5. Getting the item involves gas, storage, postage and more. We drive all over the place, all over Iowa and other states. And then there’s storage. All seller’s have at least some space dedicated to storing pieces waiting to be reconditioned and sold (my two-car garage was not used for cars for a year, much to the dismay of my husband!) and in some cases expenses for renting storage can be staggering. If I do sell this radio on eBay I will need to drive to the post office to get packing materials and postage. At the store where we sell, there are price tags, pens, pins, nails, hangers, all sorts of supplies we need to show the items in the first place.

6. Every item has a price, a price that needs to be researched. It’s important as a seller to research the market value of items you’re selling, either online or the market in your local area. Regularly selling items too high or too low compared to your market can both spell disaster for your business. I had a feeling this radio was cute and probably had some 1980s cult following. I found out that was true with a search on eBay. Sometimes things require a whole lot more time researching, such as furniture or dishes. Again, a little more time spent.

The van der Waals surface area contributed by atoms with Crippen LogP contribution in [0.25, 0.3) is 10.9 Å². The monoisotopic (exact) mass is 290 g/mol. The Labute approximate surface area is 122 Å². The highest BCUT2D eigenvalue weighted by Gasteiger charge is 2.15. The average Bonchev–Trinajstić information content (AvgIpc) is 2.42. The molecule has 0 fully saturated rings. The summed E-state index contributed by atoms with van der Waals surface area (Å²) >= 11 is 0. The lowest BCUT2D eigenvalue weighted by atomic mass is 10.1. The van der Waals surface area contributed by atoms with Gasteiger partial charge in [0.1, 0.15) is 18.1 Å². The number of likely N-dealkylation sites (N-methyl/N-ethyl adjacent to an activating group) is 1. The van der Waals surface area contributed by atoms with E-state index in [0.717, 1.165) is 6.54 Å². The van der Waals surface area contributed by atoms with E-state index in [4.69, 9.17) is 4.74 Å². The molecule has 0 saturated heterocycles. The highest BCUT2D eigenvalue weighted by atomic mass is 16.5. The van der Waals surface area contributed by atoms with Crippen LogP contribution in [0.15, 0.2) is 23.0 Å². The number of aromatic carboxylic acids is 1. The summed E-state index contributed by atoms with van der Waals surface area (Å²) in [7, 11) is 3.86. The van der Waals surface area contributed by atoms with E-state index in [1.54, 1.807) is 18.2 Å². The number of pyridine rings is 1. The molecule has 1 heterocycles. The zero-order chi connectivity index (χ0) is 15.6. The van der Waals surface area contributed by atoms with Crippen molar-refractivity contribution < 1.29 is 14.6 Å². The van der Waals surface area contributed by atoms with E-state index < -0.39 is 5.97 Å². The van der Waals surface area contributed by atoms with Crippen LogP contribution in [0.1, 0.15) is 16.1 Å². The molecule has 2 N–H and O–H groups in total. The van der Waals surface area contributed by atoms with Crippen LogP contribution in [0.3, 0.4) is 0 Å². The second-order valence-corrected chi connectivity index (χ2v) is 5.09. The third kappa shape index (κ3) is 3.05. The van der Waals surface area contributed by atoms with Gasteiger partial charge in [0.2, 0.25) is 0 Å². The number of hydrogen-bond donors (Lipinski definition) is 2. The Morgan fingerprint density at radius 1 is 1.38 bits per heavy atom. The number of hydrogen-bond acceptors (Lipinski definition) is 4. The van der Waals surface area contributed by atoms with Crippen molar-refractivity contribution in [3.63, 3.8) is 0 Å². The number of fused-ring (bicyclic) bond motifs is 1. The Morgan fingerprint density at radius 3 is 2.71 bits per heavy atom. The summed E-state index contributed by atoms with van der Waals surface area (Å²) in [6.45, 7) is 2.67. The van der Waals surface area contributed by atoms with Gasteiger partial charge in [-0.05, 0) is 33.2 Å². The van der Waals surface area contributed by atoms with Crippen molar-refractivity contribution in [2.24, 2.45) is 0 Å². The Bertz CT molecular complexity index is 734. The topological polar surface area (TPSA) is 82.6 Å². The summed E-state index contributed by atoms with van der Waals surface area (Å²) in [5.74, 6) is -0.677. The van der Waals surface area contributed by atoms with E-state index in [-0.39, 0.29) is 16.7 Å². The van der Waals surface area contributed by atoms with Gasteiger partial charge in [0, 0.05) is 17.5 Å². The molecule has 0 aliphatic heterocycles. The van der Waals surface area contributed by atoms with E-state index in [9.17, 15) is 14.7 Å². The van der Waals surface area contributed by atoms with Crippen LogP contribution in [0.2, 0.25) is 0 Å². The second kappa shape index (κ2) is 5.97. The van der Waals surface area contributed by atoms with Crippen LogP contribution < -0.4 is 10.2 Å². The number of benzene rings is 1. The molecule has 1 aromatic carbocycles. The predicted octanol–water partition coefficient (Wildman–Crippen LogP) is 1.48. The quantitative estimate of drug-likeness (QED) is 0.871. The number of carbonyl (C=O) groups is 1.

So here’s the breakdown. One radio for $3 that possibly will be sold for $20–$25. Commission of at least $3 on that sale. Taxes about $6. That means a net profit of $11–16. And I spent at least an hour and a half cleaning and let alone finding the darned piece of plastic. My “hourly” pay without taking in to account gas, storage, supplies, monthly rent? $8 maybe?

Don’t get me wrong, I’m not complaining. I love looking for antique and vintage things. The point is, most sellers aren’t getting filthy rich and there are so many things that go in to pricing. Not to say that there isn’t wiggle room, and that post is coming up next!

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A Find that Really Sucks

My love of mid-century design knows no bounds and it’s particularly unbridled when it comes to industrial design. Machines. Cars. Radios. Appliances. Oh those glorious metal beasts of yesteryear in gleaming candy coated colors.